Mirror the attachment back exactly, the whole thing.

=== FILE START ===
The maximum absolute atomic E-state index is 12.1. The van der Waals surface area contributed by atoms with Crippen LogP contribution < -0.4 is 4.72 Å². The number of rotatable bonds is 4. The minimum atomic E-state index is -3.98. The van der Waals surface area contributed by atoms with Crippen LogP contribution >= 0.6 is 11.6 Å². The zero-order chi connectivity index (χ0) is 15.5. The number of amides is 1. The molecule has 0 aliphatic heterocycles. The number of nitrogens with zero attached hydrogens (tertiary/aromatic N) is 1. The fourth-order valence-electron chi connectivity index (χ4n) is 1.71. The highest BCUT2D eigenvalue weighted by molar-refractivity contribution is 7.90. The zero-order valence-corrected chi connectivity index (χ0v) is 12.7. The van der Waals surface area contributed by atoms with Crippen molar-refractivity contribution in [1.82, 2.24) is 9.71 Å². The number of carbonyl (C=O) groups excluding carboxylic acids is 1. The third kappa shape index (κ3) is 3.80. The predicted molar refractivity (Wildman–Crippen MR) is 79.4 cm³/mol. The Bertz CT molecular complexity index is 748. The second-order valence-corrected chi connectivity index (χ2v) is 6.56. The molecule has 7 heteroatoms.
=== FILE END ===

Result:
The maximum absolute atomic E-state index is 12.1. The van der Waals surface area contributed by atoms with Crippen LogP contribution < -0.4 is 4.72 Å². The number of rotatable bonds is 4. The minimum atomic E-state index is -3.98. The van der Waals surface area contributed by atoms with Crippen LogP contribution >= 0.6 is 11.6 Å². The zero-order chi connectivity index (χ0) is 15.5. The number of amides is 1. The molecule has 0 aliphatic heterocycles. The number of nitrogens with zero attached hydrogens (tertiary/aromatic N) is 1. The fourth-order valence-electron chi connectivity index (χ4n) is 1.71. The highest BCUT2D eigenvalue weighted by molar-refractivity contribution is 7.90. The zero-order valence-corrected chi connectivity index (χ0v) is 12.7. The van der Waals surface area contributed by atoms with Crippen molar-refractivity contribution in [1.82, 2.24) is 9.71 Å². The number of carbonyl (C=O) groups excluding carboxylic acids is 1. The third kappa shape index (κ3) is 3.80. The predicted molar refractivity (Wildman–Crippen MR) is 79.4 cm³/mol. The Bertz CT molecular complexity index is 748. The second-order valence-corrected chi connectivity index (χ2v) is 6.56. The molecule has 7 heteroatoms.